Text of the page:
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Monday May 20th

TCNJ MENAA’s first ever Bazaar spreads cultural awareness to campus

<p><em>Students participating in interactive belly dance performance (Photo courtesy of Parisa Burton).</em></p>

Students participating in interactive belly dance performance (Photo courtesy of Parisa Burton).

By Parisa Burton
Staff Writer

The College’s Middle Eastern and North African Association (MENAA), which was officially recognized on Feb. 22 of last year, held its first ever Bazaar event on April 16. 

The executive board presented the definition of a Bazaar on a big screen, which read, “A Bazaar or souk is a marketplace consisting of multiple small stalls or shops, especially in the Middle East, the Balkans, North Africa and South Asia. ‘Bazaar’ is originally a Persian word, and means ‘marketplace’ all over the Middle East.”

Vendors were selected to represent the culture by presenting unique offerings to students, spanning from jewelry and artwork to culinary delights. 

The event not only offered students the chance to explore Middle Eastern and North African culture, which many students were unfamiliar with, but also encouraged active engagement through an interactive belly dance performance. There were various vendors selling their products and a complimentary food station serving gyros, french fries, rice and tea. 

Khadijah Tosun, president of MENAA, said that the e-board reached out to local vendors they believed the students at College would enjoy.

“We wanted to bring not only Middle Eastern vendors but multicultural vendors as well,” said Tosun, a junior psychology major. “It was important for us to give them an opportunity to sell their products as they all work extremely hard to run their business.”

Sonia Tepas, a Salvadorian multimedia artist whose artist name is SONZ, tabled at the Bazaar, showcasing her unique artistic creations. Her products included original artwork and prints, and over half were handmade.

“A lot of my artwork portrays bright colors and energy that my culture embodies, so I like to reflect this in my artwork,” Tepas said. “I am inspired by mother nature and my own spiritual journey as well as colors.”

Another vendor at the event was Ani Barsamyan, a senior management major offering sweet treats like frosted pretzels, cake pops and Armenian desserts. Barsamyan mainly caters special events like birthday parties.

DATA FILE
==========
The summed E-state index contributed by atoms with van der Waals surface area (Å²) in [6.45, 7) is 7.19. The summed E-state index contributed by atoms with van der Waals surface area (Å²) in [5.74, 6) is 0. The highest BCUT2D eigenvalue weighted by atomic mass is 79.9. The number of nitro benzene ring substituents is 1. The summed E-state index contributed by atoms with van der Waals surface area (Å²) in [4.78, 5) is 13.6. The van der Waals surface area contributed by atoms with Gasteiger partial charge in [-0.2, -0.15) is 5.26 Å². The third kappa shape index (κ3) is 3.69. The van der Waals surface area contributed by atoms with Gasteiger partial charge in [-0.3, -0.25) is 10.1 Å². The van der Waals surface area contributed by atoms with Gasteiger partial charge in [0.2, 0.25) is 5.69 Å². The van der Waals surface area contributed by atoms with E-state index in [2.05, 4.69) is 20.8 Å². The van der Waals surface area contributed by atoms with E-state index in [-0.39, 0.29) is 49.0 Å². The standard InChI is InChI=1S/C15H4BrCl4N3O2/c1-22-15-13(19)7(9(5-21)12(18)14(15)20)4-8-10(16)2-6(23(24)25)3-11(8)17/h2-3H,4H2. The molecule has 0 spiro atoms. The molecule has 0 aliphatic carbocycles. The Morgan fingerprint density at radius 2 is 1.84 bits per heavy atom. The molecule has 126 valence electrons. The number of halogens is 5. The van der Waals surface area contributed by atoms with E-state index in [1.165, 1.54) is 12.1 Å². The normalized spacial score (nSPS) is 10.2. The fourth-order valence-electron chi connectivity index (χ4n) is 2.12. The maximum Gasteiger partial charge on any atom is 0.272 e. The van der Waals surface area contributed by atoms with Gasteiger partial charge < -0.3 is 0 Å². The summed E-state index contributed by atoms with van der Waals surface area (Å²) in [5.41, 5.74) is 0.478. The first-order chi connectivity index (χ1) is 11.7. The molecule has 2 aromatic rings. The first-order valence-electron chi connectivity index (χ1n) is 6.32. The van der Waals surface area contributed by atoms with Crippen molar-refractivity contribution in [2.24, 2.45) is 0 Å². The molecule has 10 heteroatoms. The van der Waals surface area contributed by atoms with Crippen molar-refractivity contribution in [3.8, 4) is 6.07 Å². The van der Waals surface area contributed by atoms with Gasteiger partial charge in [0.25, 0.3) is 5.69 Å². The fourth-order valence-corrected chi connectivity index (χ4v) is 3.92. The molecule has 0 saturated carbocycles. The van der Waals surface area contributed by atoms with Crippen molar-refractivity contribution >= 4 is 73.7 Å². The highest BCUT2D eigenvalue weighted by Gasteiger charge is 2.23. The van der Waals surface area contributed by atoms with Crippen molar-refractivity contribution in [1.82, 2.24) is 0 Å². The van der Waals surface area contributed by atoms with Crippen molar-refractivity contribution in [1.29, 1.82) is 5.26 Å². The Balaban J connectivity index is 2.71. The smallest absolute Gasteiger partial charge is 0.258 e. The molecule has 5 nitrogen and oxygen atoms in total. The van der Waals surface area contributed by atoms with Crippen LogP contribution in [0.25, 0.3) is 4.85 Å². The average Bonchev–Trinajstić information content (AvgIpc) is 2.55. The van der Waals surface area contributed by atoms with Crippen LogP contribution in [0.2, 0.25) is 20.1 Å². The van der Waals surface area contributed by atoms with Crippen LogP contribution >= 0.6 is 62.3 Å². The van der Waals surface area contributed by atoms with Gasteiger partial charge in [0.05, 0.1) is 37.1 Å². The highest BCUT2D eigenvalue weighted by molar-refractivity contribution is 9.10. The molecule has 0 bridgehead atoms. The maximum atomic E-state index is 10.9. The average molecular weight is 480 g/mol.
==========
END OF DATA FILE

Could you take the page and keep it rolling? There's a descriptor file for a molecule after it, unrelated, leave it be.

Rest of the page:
“My grandma baked a lot while growing up because I spent my summers there [Armenia], so she was a huge influence for me,” Barsamyan said. 

The e-board recognized the opportunity to showcase MENA culture by holding the Bazaar event and allowing students to immerse themselves in it. They officially started planning the event in December, with most of their time allocated to finding vendors. 

The belly dancer was a last-minute decision, but turned out to be a success as nearly every attendee took part in the participatory belly dance, forming a large circle and following her lead. 

According to Tosun, it was a stressful planning process as a new organization without a precedent. However, the group experienced a great turnout.

For their first large-scale event, MENAA effectively piqued the curiosity of students who might have been previously unaware of the rich cultural heritage of the MENA region. Tosun hopes the event will encourage more students to come to their events and meetings.

“These events are a chance to showcase different cultures’ energy and their impact on other cultures as well,” Tepas said. “People from different areas of the world can relate to each other by finding the one thing we have in common, and it reminds us how we are all connected.”

The organization has been rewarding for Middle Eastern and North African students on campus, providing them with a newfound community on campus who share similar cultural backgrounds. 

“I think Middle Eastern culture needs to be represented a lot more because a lot of people don’t know our culture,” said Barsamyan, “so this event is great for everyone to come out and experience it.”




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